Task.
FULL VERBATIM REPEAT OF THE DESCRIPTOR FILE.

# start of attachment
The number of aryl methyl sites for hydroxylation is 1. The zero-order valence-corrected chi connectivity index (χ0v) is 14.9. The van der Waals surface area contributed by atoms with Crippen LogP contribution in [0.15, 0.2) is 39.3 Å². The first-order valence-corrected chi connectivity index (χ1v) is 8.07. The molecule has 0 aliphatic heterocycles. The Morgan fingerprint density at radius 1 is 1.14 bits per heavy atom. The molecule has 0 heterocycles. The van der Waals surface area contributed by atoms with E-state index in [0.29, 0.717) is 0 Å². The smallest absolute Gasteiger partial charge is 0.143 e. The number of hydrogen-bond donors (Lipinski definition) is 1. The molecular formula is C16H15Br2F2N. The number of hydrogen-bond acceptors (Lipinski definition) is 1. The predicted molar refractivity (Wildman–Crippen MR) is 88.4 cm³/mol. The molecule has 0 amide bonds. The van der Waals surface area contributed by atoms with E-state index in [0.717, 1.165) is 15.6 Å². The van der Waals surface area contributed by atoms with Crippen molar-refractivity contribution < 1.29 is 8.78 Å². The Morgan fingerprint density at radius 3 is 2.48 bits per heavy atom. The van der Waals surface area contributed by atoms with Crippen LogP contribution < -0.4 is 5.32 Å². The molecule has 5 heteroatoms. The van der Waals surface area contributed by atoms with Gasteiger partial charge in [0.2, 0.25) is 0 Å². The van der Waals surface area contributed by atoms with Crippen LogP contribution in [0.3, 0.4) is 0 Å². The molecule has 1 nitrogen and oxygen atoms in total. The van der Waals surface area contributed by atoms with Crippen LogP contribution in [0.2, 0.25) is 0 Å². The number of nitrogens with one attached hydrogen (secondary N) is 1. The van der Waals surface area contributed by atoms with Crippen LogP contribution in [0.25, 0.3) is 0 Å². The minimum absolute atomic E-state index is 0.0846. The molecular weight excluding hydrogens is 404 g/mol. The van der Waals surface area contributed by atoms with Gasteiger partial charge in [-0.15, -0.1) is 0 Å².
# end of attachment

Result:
The number of aryl methyl sites for hydroxylation is 1. The zero-order valence-corrected chi connectivity index (χ0v) is 14.9. The van der Waals surface area contributed by atoms with Crippen LogP contribution in [0.15, 0.2) is 39.3 Å². The first-order valence-corrected chi connectivity index (χ1v) is 8.07. The molecule has 0 aliphatic heterocycles. The Morgan fingerprint density at radius 1 is 1.14 bits per heavy atom. The molecule has 0 heterocycles. The van der Waals surface area contributed by atoms with E-state index in [0.29, 0.717) is 0 Å². The smallest absolute Gasteiger partial charge is 0.143 e. The number of hydrogen-bond donors (Lipinski definition) is 1. The molecular formula is C16H15Br2F2N. The number of hydrogen-bond acceptors (Lipinski definition) is 1. The predicted molar refractivity (Wildman–Crippen MR) is 88.4 cm³/mol. The molecule has 0 amide bonds. The van der Waals surface area contributed by atoms with E-state index in [0.717, 1.165) is 15.6 Å². The van der Waals surface area contributed by atoms with Crippen molar-refractivity contribution < 1.29 is 8.78 Å². The Morgan fingerprint density at radius 3 is 2.48 bits per heavy atom. The van der Waals surface area contributed by atoms with Crippen LogP contribution < -0.4 is 5.32 Å². The molecule has 5 heteroatoms. The van der Waals surface area contributed by atoms with Gasteiger partial charge in [0.2, 0.25) is 0 Å². The van der Waals surface area contributed by atoms with Crippen LogP contribution in [0.3, 0.4) is 0 Å². The molecule has 1 nitrogen and oxygen atoms in total. The van der Waals surface area contributed by atoms with Crippen LogP contribution in [0.2, 0.25) is 0 Å². The number of nitrogens with one attached hydrogen (secondary N) is 1. The van der Waals surface area contributed by atoms with Crippen LogP contribution in [0.25, 0.3) is 0 Å². The minimum absolute atomic E-state index is 0.0846. The molecular weight excluding hydrogens is 404 g/mol. The van der Waals surface area contributed by atoms with Gasteiger partial charge in [-0.15, -0.1) is 0 Å².